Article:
BANNED: Protester kicked out of CBD
SERIAL climate pest Eric Herbert has been banned from entering the Brisbane CBD or using any bridges connecting to the inner-city after being arrested for illegal protesting for the seventh time.
The former Unity College student, who lives in a swanky Pelican Waters mansion with his parents, was among six Extinction Rebellion protestors arrested this morning after gluing themselves to metal temporary fencing and the road, blocking peak-hour traffic.
Herbert, 20, was charged with obstructing a police officer, causing an obstruction on roadway and wilful damage but did not enter a plea to the offences.
He was granted bail in the Brisbane Magistrates Court on the condition he "not attend the suburb of Brisbane City or Fortitude Valley or any bridges that connect with those suburbs, unless traversing through the city on public transport".
"... he's committing offences, being unlawful. It's time to stop disrupting the motorists of Brisbane," police prosecutor Sergeant Matt Kahler told the court.
"Multiple police were called out, specialist police were called out, they had to unglue them from the roadway and fencing, they had to direct traffic, so it's a major, major distruption."
Aged carer Myles Justin Beaufort, 51, today pleaded guilty to being a pedestrian causing an obstruction on a roadway and obstructing police in relation to the protest that the group claimed targeted "major banks, mining and weapons contractors who have head offices in the immediate area".
The man from The Gap was fined $400.
Isabelle Harland, 23, pleaded guilty to charges arising out of the protest action and was fined $500.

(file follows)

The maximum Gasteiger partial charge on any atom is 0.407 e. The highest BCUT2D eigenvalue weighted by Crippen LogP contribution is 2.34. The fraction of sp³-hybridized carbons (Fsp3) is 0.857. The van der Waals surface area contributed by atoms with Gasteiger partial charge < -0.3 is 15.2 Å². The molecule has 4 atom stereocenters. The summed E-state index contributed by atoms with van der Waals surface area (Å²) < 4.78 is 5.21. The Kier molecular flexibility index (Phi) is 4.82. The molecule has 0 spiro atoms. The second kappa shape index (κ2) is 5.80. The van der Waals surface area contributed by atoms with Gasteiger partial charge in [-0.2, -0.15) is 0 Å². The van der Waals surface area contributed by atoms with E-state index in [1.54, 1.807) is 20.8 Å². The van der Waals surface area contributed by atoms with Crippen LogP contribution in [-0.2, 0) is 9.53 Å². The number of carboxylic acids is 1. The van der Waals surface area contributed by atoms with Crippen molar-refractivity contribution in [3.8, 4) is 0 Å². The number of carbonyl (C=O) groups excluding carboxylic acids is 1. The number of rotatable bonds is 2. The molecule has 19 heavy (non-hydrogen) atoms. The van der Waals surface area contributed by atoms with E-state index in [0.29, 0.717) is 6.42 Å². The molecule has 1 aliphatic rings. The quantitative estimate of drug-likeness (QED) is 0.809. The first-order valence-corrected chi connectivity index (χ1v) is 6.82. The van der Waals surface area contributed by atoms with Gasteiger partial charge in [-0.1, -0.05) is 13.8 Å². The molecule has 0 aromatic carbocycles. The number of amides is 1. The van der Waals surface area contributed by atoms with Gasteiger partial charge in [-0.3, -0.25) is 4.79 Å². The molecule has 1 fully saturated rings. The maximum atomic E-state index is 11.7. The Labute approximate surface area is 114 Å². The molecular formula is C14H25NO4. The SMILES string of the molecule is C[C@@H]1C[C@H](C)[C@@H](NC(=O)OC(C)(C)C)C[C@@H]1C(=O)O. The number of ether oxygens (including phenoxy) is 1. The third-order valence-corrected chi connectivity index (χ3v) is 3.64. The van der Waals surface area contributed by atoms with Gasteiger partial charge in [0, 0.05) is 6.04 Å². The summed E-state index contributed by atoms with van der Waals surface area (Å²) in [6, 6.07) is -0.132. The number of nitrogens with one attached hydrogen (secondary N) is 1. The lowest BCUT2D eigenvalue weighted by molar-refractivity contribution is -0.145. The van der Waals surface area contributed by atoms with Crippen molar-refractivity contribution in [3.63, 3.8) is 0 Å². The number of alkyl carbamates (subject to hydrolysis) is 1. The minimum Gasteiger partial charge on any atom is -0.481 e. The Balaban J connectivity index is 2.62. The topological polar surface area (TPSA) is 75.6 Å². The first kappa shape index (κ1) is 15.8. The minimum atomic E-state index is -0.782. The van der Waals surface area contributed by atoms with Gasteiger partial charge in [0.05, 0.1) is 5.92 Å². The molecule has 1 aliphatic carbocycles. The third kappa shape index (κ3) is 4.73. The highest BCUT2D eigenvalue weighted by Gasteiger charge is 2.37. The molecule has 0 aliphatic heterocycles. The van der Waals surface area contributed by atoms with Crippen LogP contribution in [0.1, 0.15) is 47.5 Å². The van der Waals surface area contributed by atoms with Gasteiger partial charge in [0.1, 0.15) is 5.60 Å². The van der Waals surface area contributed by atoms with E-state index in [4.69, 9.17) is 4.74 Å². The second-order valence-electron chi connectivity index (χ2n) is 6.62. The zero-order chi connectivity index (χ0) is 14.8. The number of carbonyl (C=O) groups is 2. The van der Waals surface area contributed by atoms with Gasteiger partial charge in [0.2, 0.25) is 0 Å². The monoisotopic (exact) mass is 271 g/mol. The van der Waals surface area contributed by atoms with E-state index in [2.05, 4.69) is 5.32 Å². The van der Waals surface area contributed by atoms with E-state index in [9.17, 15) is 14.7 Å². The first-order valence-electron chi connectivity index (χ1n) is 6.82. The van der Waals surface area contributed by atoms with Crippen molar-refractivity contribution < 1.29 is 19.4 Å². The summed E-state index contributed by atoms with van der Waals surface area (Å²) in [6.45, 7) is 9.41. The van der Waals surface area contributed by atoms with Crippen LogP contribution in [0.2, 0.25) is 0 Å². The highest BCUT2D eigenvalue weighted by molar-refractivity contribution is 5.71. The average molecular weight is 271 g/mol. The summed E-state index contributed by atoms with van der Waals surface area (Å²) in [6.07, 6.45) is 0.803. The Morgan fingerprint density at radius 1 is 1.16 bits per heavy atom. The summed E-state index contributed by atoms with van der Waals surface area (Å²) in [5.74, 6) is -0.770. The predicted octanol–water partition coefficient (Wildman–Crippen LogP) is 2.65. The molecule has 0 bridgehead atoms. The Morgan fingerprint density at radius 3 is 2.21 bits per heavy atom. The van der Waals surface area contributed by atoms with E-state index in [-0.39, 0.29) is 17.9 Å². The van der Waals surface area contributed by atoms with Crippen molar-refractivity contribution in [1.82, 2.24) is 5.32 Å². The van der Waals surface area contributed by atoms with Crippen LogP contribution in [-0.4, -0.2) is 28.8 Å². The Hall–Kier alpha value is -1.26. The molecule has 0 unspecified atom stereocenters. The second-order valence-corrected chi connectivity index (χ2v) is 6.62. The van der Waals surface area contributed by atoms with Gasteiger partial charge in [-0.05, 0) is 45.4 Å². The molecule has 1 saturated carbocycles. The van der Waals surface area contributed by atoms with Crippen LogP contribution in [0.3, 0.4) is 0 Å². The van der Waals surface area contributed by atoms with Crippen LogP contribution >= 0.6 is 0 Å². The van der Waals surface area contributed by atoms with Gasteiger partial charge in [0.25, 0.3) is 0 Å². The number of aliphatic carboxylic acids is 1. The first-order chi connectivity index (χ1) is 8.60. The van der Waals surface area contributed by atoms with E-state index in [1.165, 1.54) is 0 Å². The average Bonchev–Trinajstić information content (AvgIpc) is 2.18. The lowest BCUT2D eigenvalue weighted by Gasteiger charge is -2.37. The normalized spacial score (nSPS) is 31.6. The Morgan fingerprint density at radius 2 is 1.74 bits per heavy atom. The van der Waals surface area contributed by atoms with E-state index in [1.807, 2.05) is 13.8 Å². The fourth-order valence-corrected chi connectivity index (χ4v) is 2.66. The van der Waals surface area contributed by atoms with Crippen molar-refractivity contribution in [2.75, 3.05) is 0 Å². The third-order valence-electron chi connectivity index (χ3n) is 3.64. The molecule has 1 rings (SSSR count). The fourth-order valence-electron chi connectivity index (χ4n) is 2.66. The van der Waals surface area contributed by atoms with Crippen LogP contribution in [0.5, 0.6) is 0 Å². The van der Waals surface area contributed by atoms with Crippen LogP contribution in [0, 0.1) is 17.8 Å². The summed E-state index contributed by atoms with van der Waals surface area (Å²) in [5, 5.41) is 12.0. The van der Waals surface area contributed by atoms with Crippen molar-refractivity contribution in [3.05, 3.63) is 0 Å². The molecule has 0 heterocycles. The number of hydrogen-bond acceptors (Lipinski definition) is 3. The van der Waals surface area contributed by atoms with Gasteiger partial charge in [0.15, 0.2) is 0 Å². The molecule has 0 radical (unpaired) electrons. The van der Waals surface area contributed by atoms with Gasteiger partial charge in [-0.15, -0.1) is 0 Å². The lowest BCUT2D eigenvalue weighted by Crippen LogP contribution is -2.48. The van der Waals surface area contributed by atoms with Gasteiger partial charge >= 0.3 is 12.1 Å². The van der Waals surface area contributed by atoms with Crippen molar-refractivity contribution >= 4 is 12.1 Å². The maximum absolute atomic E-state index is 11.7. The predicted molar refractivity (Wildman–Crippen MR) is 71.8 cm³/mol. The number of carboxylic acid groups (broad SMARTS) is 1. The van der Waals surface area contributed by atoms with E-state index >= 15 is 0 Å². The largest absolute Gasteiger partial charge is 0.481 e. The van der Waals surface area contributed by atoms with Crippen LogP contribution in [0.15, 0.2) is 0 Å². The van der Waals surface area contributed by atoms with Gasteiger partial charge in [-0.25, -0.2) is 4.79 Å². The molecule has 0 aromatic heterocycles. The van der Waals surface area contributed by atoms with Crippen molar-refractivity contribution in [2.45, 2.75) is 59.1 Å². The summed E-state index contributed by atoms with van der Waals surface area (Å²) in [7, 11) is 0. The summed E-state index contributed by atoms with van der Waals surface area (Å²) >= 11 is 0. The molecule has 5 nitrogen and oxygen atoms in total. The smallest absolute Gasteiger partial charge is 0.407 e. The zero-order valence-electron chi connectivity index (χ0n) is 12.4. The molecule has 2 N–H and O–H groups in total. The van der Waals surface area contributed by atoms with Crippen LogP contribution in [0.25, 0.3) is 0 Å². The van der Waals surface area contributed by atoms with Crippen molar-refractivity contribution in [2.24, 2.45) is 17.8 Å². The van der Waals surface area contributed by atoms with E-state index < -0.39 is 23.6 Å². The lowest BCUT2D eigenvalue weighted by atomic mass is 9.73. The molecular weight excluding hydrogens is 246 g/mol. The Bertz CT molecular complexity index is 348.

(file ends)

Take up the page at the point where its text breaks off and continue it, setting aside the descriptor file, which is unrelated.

She was already on a good behaviour bond for previously protesting as part of Extinction Rebellion, but the court did not impose the $1500, finding she would not have been able to pay the bond.
Harland, who chose not to be represented by a duty lawyer, claiming she had previously been lied to by her public-purse funded solicitor, said she had completed a degree in geography and sociology.
"I am studying to become a doula birth worker, I am a disability support worker, I volunteer at permaculture farms and I consider myself a valuable member of society," the St Lucia woman said from the dock.
Harland told the court she was "not working because I'm dedicating myself to activism".
Repeat protestor Thomas Howell, 29, today appeared on his fifth charge relating to Extinction Rebellion activities and told the court he was "pleading guilty criminally, not morally" to charges relating to the protest.
The West End man, who the court heard is paying $100 per week toward more than $2000 in fines he has wracked up from protesting, said he was exercising his right to protest and only "breaking laws here and there".
"I know you have your own belief system but I'm just dealing with the law here," Magistrate Deirdre Swan said, slapping him with a further $1000 fine.
"These are serious issues, they are not flippant issues, no one is challenging your right to believe ... it's the manner you go about showing that. It's offensive to many members of the public the way you go about imposing the disruption."
Another protestor, QUT student Connor Brookes, 18, was charged with obstructing police and being a pedestrian obstructing a roadway. He pleaded not guilty and was granted bail to appear in court next month.
A 17-year-old girl was also arrested and charged with one count of obstruct police officer and pedestrians cause an obstruction. She was released after signing watchhouse bail.
Today's arrests comes just days before protestors have planned major disruptions to the city on October 7.
Outside court Thomas Howell dismissed concerns police resources were being used to break up the protests.
He said if the Government had the money to spend on "fighter jets" at last weekend's Riverfire, they court afford to take action on climate change.
Meanwhile, Isabelle Harland maintained she had "done nothing wrong" despite being criminally charged.
She said she would continue to protest despite not being ordered to pay $1500 for breaching a good behaviour bond she was already subject to because she did not work and would not have the capacity to pay.